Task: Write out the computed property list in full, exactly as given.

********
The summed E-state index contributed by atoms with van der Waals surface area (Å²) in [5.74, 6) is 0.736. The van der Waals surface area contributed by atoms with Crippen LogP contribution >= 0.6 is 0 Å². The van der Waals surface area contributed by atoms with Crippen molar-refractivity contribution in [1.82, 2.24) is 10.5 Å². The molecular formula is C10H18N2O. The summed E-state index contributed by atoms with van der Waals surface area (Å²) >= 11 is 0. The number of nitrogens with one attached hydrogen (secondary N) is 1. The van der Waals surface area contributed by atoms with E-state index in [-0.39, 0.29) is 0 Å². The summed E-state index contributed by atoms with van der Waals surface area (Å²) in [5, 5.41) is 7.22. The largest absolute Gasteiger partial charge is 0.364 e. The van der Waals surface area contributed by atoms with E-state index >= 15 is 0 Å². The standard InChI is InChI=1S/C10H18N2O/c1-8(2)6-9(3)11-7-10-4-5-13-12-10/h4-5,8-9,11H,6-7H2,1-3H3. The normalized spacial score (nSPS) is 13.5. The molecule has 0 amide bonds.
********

The summed E-state index contributed by atoms with van der Waals surface area (Å²) in [5.74, 6) is 0.736. The van der Waals surface area contributed by atoms with Crippen LogP contribution >= 0.6 is 0 Å². The van der Waals surface area contributed by atoms with Crippen molar-refractivity contribution in [1.82, 2.24) is 10.5 Å². The molecular formula is C10H18N2O. The summed E-state index contributed by atoms with van der Waals surface area (Å²) >= 11 is 0. The number of nitrogens with one attached hydrogen (secondary N) is 1. The van der Waals surface area contributed by atoms with E-state index in [-0.39, 0.29) is 0 Å². The summed E-state index contributed by atoms with van der Waals surface area (Å²) in [5, 5.41) is 7.22. The largest absolute Gasteiger partial charge is 0.364 e. The van der Waals surface area contributed by atoms with E-state index >= 15 is 0 Å². The standard InChI is InChI=1S/C10H18N2O/c1-8(2)6-9(3)11-7-10-4-5-13-12-10/h4-5,8-9,11H,6-7H2,1-3H3. The normalized spacial score (nSPS) is 13.5. The molecule has 0 amide bonds.